Home Watch Servicing

Watch Servicing

In-store we are able to provide an array of options to refresh and rejuvenate your watches with a vast variety of different width leather watch straps. We are also able to order parts from various suppliers to the store to be fitted at your leisure. We offer a bracelet sizing alteration service for most watch brands as well as clasp replacements/repairs.

Watch Battery Replacements

We are happy to offer battery replacements for most watches and can even send off a watch requiring resealing for water resistance to its supplier for your convenience.

Watches are either an electronic or mechanical powered item and so this means that after years of use it is necessary to have them serviced. At Terence Lett we can provide complete overhauls of your watch to bring it back to the pristine condition that it once was and return it to a well-oiled, accurate time-keeping machine.

For pricing and further information for any of these services please call us on 01993 779769, email us at info@terencelett.com or best of all visit us in-store.

Caring for your watch

Wearing a wristwatch is a privilege that comes with a price. You wear your watch 24/7 and every time you do, you expose it to the elements. You also regularly handle your watch, which can result in micro-abrasions and scratches over time. All these factors can accelerate the rate of damage your watch experiences and shorten its lifespan. However, if you take care of your watch using the below tips, your timepiece should last for a long time.

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Magnetic fields

Avoid placing your watch on electronic units because they can generate powerful magnetic fields. Examples of this include mobile phones, speakers, microwaves, etc.

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Swimming

Sea salt water or pool chlorine is both harmful and corrosive. It is a good idea to rinse your timepiece under warm water when you have come out of the pool.

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Shocks

Whether the shock is thermal, physical or other, avoid them.

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Screw-in-crown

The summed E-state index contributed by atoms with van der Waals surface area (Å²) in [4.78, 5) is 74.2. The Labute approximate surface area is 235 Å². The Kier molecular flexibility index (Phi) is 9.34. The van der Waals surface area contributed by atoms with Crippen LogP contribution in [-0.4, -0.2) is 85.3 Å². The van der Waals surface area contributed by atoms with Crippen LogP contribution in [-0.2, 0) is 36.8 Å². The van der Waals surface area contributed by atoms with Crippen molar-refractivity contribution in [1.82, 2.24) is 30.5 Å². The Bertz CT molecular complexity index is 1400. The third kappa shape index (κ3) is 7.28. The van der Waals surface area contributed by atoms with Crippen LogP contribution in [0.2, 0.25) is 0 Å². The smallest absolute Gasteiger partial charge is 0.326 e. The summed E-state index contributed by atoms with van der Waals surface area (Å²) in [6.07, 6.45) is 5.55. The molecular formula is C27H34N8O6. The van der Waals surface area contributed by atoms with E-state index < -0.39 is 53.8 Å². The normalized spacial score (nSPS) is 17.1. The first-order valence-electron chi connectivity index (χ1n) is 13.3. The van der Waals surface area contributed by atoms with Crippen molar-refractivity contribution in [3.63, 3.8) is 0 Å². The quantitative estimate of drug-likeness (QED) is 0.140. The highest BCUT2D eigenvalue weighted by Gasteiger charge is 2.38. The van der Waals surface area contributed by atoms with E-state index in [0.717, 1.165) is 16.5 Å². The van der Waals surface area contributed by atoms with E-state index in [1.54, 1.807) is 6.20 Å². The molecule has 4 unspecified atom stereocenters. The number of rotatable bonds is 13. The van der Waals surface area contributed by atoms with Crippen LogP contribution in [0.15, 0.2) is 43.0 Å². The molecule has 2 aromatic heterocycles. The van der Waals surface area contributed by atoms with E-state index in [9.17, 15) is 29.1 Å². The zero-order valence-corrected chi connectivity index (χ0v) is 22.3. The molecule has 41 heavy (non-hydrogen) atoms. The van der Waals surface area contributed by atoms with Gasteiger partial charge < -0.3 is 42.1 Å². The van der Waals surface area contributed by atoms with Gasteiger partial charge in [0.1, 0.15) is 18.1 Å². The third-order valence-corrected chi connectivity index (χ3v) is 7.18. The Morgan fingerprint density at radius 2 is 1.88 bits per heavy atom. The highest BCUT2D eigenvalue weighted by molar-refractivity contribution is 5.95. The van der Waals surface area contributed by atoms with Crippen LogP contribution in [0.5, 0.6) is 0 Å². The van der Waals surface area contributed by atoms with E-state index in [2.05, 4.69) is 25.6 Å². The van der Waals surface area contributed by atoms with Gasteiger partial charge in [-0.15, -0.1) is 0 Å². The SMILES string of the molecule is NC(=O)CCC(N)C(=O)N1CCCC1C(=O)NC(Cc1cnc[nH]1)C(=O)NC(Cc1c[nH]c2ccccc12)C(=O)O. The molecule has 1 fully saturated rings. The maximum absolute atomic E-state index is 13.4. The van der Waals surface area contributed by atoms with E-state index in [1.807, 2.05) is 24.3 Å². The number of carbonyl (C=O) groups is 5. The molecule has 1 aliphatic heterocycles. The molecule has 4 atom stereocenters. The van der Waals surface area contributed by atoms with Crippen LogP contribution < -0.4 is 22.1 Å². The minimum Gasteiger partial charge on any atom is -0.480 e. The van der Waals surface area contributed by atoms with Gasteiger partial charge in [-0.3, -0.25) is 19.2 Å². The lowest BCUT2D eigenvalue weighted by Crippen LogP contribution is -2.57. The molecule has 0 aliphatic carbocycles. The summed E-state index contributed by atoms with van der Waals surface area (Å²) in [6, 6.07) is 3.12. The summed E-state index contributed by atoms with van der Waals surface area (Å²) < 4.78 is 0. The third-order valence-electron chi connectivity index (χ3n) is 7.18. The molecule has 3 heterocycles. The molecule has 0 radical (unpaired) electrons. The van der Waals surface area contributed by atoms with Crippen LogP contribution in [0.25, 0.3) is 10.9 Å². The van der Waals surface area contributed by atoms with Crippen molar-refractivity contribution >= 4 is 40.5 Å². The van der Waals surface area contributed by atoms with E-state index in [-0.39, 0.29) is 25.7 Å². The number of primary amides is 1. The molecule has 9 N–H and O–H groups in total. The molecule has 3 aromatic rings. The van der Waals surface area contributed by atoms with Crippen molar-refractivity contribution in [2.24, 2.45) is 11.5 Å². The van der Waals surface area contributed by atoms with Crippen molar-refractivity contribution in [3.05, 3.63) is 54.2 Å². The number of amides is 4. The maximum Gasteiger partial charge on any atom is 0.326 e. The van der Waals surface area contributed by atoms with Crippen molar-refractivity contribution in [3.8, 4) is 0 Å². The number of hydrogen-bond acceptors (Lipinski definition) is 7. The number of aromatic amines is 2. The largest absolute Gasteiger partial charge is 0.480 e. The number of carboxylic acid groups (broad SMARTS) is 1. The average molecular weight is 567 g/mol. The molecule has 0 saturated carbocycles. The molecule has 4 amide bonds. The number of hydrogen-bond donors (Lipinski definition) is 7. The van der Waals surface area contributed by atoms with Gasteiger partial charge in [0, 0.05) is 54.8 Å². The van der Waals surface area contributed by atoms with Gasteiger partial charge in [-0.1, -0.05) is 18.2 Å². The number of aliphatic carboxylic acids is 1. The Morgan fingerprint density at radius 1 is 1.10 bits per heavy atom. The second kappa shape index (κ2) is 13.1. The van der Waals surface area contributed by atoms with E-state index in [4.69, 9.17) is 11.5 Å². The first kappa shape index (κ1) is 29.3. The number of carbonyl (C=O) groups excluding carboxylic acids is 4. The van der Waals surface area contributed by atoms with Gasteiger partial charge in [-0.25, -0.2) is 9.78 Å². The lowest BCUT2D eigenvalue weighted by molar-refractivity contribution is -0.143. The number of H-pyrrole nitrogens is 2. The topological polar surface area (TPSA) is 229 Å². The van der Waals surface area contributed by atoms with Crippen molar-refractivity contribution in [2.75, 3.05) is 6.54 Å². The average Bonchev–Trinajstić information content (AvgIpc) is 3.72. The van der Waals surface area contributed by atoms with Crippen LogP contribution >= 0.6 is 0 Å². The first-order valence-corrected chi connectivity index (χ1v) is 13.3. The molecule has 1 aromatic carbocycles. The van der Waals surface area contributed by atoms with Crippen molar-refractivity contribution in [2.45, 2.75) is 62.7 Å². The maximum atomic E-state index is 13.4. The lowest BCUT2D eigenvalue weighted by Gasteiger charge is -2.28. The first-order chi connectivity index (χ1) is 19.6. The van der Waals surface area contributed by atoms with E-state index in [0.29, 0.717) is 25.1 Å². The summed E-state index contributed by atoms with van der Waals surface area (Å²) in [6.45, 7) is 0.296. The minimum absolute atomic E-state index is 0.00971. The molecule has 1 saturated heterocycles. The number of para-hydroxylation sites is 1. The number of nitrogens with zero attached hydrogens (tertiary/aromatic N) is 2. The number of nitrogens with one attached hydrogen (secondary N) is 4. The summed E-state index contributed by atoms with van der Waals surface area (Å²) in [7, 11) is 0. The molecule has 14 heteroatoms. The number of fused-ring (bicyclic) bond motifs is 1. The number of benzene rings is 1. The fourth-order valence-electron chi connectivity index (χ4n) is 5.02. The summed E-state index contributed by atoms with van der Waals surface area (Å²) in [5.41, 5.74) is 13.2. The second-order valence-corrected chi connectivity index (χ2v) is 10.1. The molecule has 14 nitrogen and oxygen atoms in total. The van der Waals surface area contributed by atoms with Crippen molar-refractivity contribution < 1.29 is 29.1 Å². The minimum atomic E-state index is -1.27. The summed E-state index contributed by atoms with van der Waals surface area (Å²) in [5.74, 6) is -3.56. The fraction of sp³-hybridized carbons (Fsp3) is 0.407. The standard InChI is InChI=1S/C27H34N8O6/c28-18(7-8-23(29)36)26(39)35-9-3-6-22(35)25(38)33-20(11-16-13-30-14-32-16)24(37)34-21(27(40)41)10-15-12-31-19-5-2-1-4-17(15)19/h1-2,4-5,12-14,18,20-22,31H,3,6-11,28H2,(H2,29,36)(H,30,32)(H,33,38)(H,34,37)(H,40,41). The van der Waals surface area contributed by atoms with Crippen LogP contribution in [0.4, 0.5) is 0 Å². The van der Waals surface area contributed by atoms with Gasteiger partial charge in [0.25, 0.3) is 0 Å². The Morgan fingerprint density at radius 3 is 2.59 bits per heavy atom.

Screw down the crown carefully to prevent water from penetrating the mechanism.

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Non-screw-down crown

Push it back into the neutral position to prevent water from penetrating the mechanism.

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Cleaning

Use a toothbrush, soap, and water to clean metal bracelets and water-resistant cases. Then, use a soft cloth to dry them.

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Chemical Products

Be careful not to cause damage the watch bracelet, the case, or the gaskets by contacting solvents, detergents, perfumes, cosmetics, or other substances.

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Temperatures

Do not go higher than 60°C or 140°F or drop below 0°C or 32°F. Avoid extreme temperature changes.

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Water resistance

A watch’s water resistance may be permanently damaged if the gaskets deteriorate or if one of the components is accidentally shocked, assuring the water resistance, such as the crown or pushers.

We advise you to have your watch checked yearly by an authorised service centre to ensure it remains water-resistant.

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Chronograph push-pieces

Do not operate chronograph pushers should not be operated underwater. This will prevent water from entering the watch’s mechanism.

Exception: Some watches can perform this task; please check your instruction booklets to see when possible.

Power reserve (automatic): The self-winding of the movement is generated by the motions of the wearer’s wrist. Since the watch’s self-winding mechanism (rotor) is directly linked to the wearer’s activity, 1 O – 12 hours’ wear is sufficient to generate a power reserve and ensure that the watch continues to run throughout the night.

Therefore, the watch should be worn 10 – 12 hours per day (normal daily activity) for several days. Suppose the watch is not worn sufficiently (not long enough or without enough movement of the wrist) or not regularly (not on a daily basis). In that case, the power reserve will continue to drain, requiring the watch to be wound manually. Therefore, the crown will need to be wound manually 15 – 20 times to develop a sufficient power reserve and ensure the timepiece’s accuracy. This simple procedure should be followed upon receiving a new mechanical watch and applied to a watch that is not running or worn on a regular/daily basis.

A common misconception is that by simply shaking an automatic watch, a sufficient motion will be afforded to enable the watch to maintain accurate time. However, this procedure will neither wind the mainspring sufficiently nor establish a power reserve, ultimately causing the watch to stop or to track time inaccurately.

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TERENCE LETT

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